Theorizing the Brave: Black Girlhood, Affect, and Performance in Kirsten Childs's The Bubbly Black Girl Sheds Her Chameleon Skin
Ealey, Jordan Alexandria
Chatard Carpenter, Faedra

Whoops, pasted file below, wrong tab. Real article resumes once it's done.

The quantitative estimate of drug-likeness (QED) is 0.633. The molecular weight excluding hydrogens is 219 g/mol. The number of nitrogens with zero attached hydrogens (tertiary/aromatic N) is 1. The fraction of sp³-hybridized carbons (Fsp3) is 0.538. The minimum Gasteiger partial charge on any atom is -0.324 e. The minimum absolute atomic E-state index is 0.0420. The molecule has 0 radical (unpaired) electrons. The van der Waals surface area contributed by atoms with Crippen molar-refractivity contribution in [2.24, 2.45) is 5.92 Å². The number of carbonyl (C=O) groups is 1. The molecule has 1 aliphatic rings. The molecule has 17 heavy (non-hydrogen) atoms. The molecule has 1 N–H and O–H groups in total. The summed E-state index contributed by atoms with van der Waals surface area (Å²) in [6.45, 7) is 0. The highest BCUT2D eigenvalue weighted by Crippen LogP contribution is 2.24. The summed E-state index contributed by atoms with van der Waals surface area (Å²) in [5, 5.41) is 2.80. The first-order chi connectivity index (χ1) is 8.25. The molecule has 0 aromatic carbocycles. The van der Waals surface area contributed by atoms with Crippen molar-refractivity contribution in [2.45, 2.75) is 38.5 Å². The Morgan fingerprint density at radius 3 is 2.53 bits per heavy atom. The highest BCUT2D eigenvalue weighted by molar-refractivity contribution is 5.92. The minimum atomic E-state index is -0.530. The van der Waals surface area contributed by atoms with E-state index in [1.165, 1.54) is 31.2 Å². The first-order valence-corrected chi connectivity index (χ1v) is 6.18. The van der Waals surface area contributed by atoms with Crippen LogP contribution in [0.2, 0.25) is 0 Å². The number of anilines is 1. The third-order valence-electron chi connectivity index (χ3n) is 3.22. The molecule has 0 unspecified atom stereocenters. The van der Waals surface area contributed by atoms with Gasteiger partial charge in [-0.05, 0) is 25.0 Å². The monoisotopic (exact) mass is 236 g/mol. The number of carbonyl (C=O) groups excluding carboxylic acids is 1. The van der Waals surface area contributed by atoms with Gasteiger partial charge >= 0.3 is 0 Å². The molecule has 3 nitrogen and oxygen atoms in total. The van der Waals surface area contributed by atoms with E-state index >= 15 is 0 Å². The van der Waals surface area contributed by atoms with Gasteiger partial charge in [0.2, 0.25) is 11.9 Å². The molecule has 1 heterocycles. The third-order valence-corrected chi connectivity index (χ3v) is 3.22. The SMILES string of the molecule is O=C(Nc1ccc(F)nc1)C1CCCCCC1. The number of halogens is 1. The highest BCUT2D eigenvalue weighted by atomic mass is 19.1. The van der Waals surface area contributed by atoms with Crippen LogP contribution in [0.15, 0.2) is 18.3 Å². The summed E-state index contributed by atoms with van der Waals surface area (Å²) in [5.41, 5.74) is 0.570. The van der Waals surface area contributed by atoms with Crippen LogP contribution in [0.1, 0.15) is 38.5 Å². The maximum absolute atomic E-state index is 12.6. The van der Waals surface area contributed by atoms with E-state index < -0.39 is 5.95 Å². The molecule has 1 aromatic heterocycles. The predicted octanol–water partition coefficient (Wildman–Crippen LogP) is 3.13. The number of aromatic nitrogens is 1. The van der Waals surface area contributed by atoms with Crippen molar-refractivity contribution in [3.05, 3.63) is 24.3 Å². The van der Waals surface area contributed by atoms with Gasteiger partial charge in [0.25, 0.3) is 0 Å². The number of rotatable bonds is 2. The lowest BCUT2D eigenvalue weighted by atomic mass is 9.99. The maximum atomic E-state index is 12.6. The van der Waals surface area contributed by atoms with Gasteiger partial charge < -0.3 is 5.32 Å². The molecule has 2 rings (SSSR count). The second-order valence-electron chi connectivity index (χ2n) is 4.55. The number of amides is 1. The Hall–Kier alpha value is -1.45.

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“Theorizing the Brave” is a critical study of Kirsten Childs’s musical, The Bubbly Black Girl Sheds Her Chameleon Skin (2000). Through a textual analysis of the musical’s book and lyrics as well as a thorough consideration of the musical’s historical context and implications, this thesis investigates the overarching question: How does Bubbly Black Girl interrogate the precarious political position of Black girls and women in the theatre? Specifically, how does Childs’s musical challenge and reframe notions of Blackness, girlhood, womanhood, and sexuality? By critically engaging The Bubbly Black Girl Sheds Her Chameleon Skin, this thesis project employs theoretical frameworks of Black feminist theory, critical race theory, and affect theory to examine how Childs interrogates and reformulates the discourse around Black girls and women in the American theatre, thereby also challenging the constrictive scripting of Black girlhood and womanhood in everyday life.